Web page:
Pandemic lessons for HR pros

COVID-19 forced us all to be flexible about working arrangements. Companies should heed that lesson as we reopen physical workplaces

As we popped corks and clinked glasses at the beginning of 2020, it’s unlikely that a global pandemic was front of anyone’s mind.

Throughout this year, the world of work has seen unimaginable change. The way we stay in touch has changed, as have our routines and our expectations of each other. And whether it’s our washing hanging in the background of a Zoom call, or kids making an unexpected meeting appearance, we’ve certainly, despite the physical distance, welcomed our colleagues into our personal lives more than ever before.

Across the board, the demands of the COVID-19 pandemic have required flexibility on all fronts. When we do go back to our offices, in whatever form, it’s vital we continue that flexible approach.

After all, we’re not really going back — we’re simply stepping into a new normal. There’s much we’ve missed in our offices, but there’s plenty we’ve learned away from them, too.

As a key strategic enabler for business, HR has a significant role to play in helping us adapt to this new normal. Here’s what I believe HR leaders must keep front of mind as we eventually look to head back to the office.

Go at your own pace

It’s tempting to return to the office at the first sign of a rosier outlook — but, as the arrival of the second wave of the pandemic has shown us, you may find yourself having to backtrack.

It’s important to remember that you don’t need to make rapid decisions in response to every new change. By looking beyond the everyday, and making decisions based on the individual needs and choices of your business, you remove the pressure of having to make contingency plans for every development.

At ServiceNow we have deliberately taken a slow follower approach. This allows us to be more agile, leaves our employees feeling more supported, and provides a greater continuity of service for your customers, too.

Make an effort to debrief and reconnect face-to-face

When we do return to work, there’s a fair deal of housekeeping that will need to happen — and I don’t mean just rescuing office plants. But in the rush to get back to normal, it’s important not to gloss over everything that’s happened.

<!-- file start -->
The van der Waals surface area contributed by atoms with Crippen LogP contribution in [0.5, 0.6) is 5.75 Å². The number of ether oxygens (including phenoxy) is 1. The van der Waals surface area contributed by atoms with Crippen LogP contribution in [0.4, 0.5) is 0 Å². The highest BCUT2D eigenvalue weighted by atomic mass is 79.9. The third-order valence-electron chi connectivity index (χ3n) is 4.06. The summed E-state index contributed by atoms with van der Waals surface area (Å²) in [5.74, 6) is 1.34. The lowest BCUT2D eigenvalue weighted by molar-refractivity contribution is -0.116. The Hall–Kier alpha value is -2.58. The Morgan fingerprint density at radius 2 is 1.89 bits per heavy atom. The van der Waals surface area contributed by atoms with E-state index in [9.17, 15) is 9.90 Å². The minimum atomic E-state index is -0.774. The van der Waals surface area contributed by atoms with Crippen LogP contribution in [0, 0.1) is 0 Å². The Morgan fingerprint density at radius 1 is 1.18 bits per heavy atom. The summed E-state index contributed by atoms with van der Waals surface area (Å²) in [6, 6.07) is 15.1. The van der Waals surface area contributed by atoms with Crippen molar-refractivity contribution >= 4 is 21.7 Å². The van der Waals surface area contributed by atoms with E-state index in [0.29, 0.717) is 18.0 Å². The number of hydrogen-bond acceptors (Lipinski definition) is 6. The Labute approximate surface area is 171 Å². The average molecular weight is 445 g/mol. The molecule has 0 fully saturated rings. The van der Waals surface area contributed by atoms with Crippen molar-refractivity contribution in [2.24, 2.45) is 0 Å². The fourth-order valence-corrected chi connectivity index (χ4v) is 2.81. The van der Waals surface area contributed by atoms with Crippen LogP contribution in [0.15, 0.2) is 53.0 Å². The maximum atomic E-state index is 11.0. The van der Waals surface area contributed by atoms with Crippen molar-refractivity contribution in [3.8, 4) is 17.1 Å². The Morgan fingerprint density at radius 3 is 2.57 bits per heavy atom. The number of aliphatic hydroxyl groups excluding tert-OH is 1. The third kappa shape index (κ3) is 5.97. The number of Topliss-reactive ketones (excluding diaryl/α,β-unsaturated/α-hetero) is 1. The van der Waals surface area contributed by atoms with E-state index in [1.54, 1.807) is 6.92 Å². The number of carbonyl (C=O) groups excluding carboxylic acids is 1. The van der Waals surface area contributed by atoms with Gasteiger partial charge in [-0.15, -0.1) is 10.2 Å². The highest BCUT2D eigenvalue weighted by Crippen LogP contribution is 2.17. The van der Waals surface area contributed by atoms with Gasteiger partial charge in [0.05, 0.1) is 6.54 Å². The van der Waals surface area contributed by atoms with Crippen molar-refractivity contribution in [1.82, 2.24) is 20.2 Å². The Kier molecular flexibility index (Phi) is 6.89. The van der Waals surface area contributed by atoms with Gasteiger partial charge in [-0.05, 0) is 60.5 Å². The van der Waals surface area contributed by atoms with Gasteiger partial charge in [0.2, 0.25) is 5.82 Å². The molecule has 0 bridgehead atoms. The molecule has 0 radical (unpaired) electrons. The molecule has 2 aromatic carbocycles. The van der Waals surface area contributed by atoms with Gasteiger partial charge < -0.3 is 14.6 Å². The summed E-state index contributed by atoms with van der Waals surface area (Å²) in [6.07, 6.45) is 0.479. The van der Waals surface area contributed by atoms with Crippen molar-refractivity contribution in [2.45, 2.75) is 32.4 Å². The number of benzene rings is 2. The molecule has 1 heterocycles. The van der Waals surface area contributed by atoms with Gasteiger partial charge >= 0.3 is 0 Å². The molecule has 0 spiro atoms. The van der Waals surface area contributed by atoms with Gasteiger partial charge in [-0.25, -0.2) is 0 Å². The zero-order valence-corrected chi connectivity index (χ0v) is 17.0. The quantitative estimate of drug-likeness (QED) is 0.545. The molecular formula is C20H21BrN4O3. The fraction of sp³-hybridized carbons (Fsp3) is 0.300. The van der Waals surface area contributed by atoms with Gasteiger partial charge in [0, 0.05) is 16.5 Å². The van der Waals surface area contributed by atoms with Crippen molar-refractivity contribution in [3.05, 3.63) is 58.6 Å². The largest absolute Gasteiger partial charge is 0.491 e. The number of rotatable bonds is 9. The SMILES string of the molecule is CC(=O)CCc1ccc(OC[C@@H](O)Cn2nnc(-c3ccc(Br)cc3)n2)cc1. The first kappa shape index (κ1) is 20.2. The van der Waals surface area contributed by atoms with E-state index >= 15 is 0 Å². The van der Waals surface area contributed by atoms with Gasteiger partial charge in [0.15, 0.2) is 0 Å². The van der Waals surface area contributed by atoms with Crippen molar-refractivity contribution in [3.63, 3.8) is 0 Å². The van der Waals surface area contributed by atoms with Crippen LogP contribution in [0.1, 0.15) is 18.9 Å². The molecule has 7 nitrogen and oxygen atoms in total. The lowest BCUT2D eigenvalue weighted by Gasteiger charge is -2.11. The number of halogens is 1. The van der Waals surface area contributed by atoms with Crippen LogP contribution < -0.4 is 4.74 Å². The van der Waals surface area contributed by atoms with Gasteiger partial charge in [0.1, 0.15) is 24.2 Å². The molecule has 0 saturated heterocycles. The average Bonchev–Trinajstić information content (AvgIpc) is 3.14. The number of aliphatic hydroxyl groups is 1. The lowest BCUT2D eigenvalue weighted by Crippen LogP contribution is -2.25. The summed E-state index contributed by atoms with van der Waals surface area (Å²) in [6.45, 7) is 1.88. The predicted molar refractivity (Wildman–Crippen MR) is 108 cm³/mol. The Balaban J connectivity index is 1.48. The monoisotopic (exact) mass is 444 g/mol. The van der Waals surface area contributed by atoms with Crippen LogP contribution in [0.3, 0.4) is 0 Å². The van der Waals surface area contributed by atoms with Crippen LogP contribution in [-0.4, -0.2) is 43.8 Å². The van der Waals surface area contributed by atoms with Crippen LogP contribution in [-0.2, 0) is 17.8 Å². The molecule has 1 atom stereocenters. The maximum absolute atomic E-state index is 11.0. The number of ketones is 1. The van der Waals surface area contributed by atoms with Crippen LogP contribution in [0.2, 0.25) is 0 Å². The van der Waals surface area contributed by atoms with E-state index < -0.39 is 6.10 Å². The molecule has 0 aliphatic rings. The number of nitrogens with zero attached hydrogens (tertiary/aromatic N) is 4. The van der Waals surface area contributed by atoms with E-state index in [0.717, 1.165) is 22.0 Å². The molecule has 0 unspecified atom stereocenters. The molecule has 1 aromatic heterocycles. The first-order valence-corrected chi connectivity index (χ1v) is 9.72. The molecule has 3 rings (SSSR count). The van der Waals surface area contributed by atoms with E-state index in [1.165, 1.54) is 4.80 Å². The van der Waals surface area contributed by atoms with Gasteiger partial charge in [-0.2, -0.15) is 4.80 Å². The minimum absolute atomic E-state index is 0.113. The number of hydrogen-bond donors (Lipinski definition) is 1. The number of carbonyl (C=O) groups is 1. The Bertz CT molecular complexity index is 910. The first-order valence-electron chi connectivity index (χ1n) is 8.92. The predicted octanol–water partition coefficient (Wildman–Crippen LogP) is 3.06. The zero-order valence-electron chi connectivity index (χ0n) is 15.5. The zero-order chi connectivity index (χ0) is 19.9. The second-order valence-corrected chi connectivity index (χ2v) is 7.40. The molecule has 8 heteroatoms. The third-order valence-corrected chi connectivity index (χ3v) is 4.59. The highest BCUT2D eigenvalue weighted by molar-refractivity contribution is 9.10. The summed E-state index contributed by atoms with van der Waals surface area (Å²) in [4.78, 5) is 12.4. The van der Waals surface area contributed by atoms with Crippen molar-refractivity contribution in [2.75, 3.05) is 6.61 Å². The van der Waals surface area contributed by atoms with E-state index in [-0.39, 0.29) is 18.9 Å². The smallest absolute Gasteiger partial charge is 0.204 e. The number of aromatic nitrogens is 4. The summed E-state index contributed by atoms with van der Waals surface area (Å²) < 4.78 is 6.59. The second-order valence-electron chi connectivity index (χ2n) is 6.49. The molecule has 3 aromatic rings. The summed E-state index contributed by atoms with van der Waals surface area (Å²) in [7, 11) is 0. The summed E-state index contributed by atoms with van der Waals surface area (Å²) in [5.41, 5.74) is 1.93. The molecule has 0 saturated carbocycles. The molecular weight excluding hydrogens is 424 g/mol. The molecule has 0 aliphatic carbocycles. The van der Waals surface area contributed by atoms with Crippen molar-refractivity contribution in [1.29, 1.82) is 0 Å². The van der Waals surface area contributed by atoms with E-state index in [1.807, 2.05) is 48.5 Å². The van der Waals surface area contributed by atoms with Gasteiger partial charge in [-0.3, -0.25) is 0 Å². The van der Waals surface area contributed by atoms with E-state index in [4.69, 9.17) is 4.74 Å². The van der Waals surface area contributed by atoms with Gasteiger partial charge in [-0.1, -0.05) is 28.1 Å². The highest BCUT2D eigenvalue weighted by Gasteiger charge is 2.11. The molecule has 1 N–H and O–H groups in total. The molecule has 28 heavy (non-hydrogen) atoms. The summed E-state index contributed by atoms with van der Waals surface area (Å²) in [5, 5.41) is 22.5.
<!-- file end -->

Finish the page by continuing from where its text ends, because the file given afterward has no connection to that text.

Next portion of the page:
Planning an in-person event or team-building exercise is a great concrete step you can take to reconnect and come back together as a team — or perhaps even connect for the first time. After all, some employees have never even seen their offices, having started jobs in lockdown. Since March, my team has welcomed a large number of employees that have been onboarded, integrated, and already excelled as part of their teams without ever setting foot in one of our offices.

You might also consider getting people to share their stories, and open up about the experiences they’ve gone through over the past year.

Bear in mind, it’s just as important for leadership to reconnect and refocus, too. We need to get back into the field, meet our clients and teams, and show that we’re aligned and ready for what’s next.

Health comes first

It almost goes without saying, but health and safety must remain the No. 1 priority — both mental and physical.

We’ve all dealt with this crisis in very different ways, and everyone will have different priorities and concerns. Some may miss the social aspects of office life, for example, but others may worry about commuting with the virus still in circulation.

It’s important to offer employees choice where possible, and equip them with the tools they need to work, wherever they are. For those who do choose to go back, crisis management and safety apps, like our COVID-19 Response and Safe Workplace apps, ensure we return in a safe manner.

Maintain culture

It’s vital we keep culture alive in our workforce. Many companies have stepped up social offerings to keep spirits high and help team bonding from afar.

At ServiceNow, we pride ourselves on being like an extended family, having offered well-being activities not just to our employees, but to their families, friends, and acquaintances, too.

That sense of belonging is vitally important to a successful business, and it’s something that we should continue as we return to our offices. We’ve seen people’s authentic selves — and they should be encouraged to bring those back to the workplace.

Look to the future

The past six months have seen a mass-customisation of work by employees. This will put immense pressure on HR departments to work differently. Any HR team or organisation will have to double down on how they manage talent.

There’s a range of things to consider. How do you set goals, objectives, and expectations for how teams and individuals are going to work? How do we want to use our offices? How do we operate effectively on a local level, whilst remaining aware of the greater, global issues that impact our businesses?

Every company will have a different answer. At the very least, we’ll all need to take a fresh look at KPIs and training programmes to ensure we’re getting the most out of our employees, so that they — and we — can succeed in the new normal.